As The War Amps 2016 Key Tags are mailed to B.C. residents this week, the service marks 70 years of returning lost keys to their owners.
Donations to the Key Tag Service assist members of The War Amps Child Amputee (CHAMP) Program, including Garrett Warkentin, 7, of Campbell River.
Warkentin was born a left arm amputee and has received financial assistance for the cost of artificial limbs and recreational devices. Growing up, he has also attended regional CHAMP seminars where Champs and parents learn about the latest in artificial limbs, dealing with teasing and bullying and parenting an amputee child.
“Thanks to CHAMP’s support, there’s nothing Garrett can’t do. He was recently fitted with a bike device that allows him to hold onto the handlebars, giving him more control and confidence when riding,” says mom, Julia Warkentin.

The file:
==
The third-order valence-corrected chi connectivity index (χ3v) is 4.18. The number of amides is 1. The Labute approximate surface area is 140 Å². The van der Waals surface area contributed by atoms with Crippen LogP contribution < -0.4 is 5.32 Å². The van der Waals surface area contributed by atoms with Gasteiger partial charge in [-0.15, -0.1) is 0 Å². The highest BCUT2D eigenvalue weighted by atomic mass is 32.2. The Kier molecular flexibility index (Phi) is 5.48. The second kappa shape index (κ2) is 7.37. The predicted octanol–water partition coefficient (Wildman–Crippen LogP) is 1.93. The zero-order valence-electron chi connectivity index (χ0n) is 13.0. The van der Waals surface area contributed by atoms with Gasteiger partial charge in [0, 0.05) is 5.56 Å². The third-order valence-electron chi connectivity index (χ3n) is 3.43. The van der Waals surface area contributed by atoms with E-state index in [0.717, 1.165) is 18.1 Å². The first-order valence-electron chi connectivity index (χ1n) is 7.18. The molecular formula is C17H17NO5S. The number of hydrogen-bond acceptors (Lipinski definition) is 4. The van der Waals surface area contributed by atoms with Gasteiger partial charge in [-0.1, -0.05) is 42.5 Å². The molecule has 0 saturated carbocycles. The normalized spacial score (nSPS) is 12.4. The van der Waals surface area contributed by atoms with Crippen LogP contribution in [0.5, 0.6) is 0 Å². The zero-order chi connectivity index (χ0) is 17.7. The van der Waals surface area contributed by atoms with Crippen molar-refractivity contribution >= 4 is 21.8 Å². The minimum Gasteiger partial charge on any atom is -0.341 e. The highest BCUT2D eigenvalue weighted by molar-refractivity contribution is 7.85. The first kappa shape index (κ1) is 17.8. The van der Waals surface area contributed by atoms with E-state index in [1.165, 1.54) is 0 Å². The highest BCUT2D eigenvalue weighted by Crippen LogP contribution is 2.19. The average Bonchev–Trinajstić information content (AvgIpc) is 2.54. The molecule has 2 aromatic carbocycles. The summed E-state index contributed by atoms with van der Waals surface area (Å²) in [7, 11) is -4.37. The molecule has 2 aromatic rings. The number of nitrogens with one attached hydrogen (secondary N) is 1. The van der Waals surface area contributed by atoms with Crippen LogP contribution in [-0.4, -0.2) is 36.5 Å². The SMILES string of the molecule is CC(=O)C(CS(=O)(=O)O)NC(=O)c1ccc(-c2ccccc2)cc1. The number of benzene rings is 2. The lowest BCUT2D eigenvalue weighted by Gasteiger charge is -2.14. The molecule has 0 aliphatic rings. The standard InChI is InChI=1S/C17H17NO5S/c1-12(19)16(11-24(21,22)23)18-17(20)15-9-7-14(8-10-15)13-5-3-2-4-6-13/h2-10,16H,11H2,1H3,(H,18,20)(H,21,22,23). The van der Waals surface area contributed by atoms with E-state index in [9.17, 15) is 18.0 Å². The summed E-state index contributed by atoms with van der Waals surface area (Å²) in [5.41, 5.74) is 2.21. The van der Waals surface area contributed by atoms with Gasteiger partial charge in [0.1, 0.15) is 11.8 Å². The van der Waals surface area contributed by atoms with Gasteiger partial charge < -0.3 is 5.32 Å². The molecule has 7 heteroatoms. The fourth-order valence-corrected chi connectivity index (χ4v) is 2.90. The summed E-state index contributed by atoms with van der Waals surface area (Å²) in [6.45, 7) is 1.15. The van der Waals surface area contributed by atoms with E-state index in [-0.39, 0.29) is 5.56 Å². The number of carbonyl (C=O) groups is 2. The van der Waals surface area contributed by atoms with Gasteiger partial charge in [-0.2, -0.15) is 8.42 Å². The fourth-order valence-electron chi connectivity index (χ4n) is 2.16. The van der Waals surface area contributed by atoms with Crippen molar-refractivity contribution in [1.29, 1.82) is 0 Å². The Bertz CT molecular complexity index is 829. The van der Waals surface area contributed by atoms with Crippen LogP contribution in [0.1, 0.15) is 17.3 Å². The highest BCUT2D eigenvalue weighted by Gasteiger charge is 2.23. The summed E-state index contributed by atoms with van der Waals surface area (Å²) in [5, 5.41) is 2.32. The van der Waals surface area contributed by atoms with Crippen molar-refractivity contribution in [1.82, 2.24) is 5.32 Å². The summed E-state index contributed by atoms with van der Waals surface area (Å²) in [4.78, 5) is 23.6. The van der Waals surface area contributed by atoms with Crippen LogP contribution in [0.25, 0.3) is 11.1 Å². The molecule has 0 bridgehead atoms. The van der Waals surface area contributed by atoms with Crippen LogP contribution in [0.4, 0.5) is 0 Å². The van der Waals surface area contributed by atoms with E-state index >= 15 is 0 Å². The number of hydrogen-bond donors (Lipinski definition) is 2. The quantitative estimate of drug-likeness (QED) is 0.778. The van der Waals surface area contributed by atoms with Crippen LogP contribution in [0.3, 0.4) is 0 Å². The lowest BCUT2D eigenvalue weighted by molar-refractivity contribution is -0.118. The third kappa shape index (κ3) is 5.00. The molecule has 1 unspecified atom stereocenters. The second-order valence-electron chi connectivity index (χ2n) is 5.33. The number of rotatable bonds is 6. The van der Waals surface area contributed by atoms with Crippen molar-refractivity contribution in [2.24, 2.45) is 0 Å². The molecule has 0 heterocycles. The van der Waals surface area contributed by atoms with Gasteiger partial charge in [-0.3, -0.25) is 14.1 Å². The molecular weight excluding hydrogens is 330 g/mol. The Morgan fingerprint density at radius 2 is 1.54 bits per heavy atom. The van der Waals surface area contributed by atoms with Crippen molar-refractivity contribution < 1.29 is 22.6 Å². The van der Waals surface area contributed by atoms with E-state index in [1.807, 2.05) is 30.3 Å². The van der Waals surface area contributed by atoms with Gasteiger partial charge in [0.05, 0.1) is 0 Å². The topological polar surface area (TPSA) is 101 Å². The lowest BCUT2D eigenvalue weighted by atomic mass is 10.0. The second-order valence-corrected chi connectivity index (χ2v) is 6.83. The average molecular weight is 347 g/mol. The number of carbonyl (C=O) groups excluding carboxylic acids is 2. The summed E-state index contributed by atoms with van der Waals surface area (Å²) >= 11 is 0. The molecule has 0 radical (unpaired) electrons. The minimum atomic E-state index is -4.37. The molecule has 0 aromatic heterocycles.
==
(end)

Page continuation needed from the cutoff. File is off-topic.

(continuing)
The War Amps Key Tag Service was launched in 1946 so that returning war amputees could not only work for competitive wages, but also provide a service to Canadians that would generate funds for the Association. The Key Tag Service continues to employ amputees and people with disabilities.
Each key tag has a confidentially coded number. Should the keys be lost, the finder can call the toll-free number on the back of the tag, or deposit them in any mailbox, and the keys will be returned to the owner by bonded courier.
“Thanks to the public’s support of the Key Tag Service, young amputees like Warkentin are able to live full and active lives,” says Danita Chisholm, Executive Director of the CHAMP Program.
The War Amps receives no government grants and its programs are possible through public support of the Key Tag and Address Label Service.